The battle between man and machine in the gaming arena stretches back to the 1950s, and it’s one that still rages on today. In March 2016, the world’s leading Go player, Lee Sedol, from South Korea, was beaten by AlphaGo, an artificial intelligence (AI) program from Google’s DeepMind department. The loss was not only a shock for Go players around the world, but it was another sign that computers are now getting better at games.
While Sedol probably never anticipated that a computer would be his toughest test, there are some who believe computers will eventually be able to beat humans in any game of skill and logic.
Computer programmers were faced with a problem when they were first trying to create a machine that was capable of beating the top chess players. They needed to make their computer powerful enough to solve an incredible amount of possibilities per round using systematic analysis.
Because computers couldn’t use intuition to assess the game and think five moves ahead (the standard for any top player), it had to process each of the possible 30 moves for every chess position (this is an average) and repeat this process for up to five moves into the future. This problem stunted the growth of chess computers for many years until the advent of alpha-beta pruning in 1957.
A Movement Towards Solved Games
Alpha-beta pruning trimmed down the number of processes a computer would have to evaluate by implementing a system whereby the evaluation is stopped if a move proves to be worse than the previously examined move.
This breakthrough, combined with an increase in computing power, led to huge advancements in chess computer technology. By 1996 (11 years after it was first developed), Deep Blue was able to beat Garry Kasparov in a single match. Thanks to years of research, Deep Blue was able to evaluate move “goodness” (a technical term to describe how successful a move is likely to be) at a rate of 200,000,000 moves per second. These live calculations allowed it to think more than 10 moves ahead and, eventually, beat Kasparov.
By 1996 (11 years after it was first developed), Deep Blue was able to beat Garry Kasparov in a single match. (Image Credit: idisrupted.com)
From that point on, chess has been classed as a “partially solved” game by computer programmers and mathematicians. Unlike the common definition of “solved,” computer programmers use the term to describe a game where the outcome (win, lose or draw) can be correctly predicted from any position if both players are playing perfectly.
Essentially, if the computer is able to run through every possible move, assuming both players are playing an optimal strategy and select the one with the greatest expectation, then the game is considered solved. Today, a variety of games, including checkers, Connect Four and tic-tac-toe, are all solved while chess is only partially solved (some positions have been solved but not all).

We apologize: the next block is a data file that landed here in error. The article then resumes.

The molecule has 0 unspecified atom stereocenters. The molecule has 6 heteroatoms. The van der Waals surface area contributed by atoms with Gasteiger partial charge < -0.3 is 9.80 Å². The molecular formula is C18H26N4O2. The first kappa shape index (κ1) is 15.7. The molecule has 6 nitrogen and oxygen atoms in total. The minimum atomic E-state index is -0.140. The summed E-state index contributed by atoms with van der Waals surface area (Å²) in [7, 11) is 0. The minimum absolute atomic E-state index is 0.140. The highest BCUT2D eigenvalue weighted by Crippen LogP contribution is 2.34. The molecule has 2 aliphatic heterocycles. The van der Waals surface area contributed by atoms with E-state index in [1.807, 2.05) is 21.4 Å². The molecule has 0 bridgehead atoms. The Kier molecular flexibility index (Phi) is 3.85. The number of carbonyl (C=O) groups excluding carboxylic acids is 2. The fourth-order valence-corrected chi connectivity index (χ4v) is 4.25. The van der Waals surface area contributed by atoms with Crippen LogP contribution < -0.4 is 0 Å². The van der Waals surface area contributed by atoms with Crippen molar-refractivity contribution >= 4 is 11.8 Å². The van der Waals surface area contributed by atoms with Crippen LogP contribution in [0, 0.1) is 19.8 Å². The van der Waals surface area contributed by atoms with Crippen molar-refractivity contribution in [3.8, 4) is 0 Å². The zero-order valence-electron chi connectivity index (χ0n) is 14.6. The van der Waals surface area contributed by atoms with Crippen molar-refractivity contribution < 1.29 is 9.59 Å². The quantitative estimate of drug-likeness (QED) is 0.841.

No X Factor for AI
While computers might have the edge in chess and Go, they currently don’t hold the edge in blackjack and poker. Although it’s possible to point to Carnegie Mellon University’s Claudico poker bot (created in 2014 as the second version of the program Tartanian) and say it performed well in its match against four top pros in 2015, the fact remains that it didn’t dominate. In fact, it actually lost by more than 700,000 virtual dollars. One fact that proves the hypothesis that some games are simply too complex for computers to crack (for the time being at least), is that Cepheus, the poker program developed by Michael Bowling at the University of Alberta in Canada, could only play Limit Heads-Up poker.
Carnegie Mellon’s Claudico poker bot lost a heads-up No Limit Hold’em match in 2015 by 700,000 virtual dollars. (Image Credit: strategy.minnim.org)
Although Bowling wrote in the publication Science in 2015 that Cepheus had “weakly solved” Limit Hold’em and had an expected win rate 0.000986 big blinds per game (a very small overall win rate), the program couldn’t deal with No Limit Hold’em where the variables in each decision are much more complex.
Because the betting is limited in Limit Hold’em (hence the name), the process of bluffing, value betting and re-raising is extremely restricted and, therefore, players are forced to play in a much more mechanical way in Limit Heads-up Hold’em. This dynamic is great for AI machines because they can simply run various calculations and come out with the right move, much like they can in chess.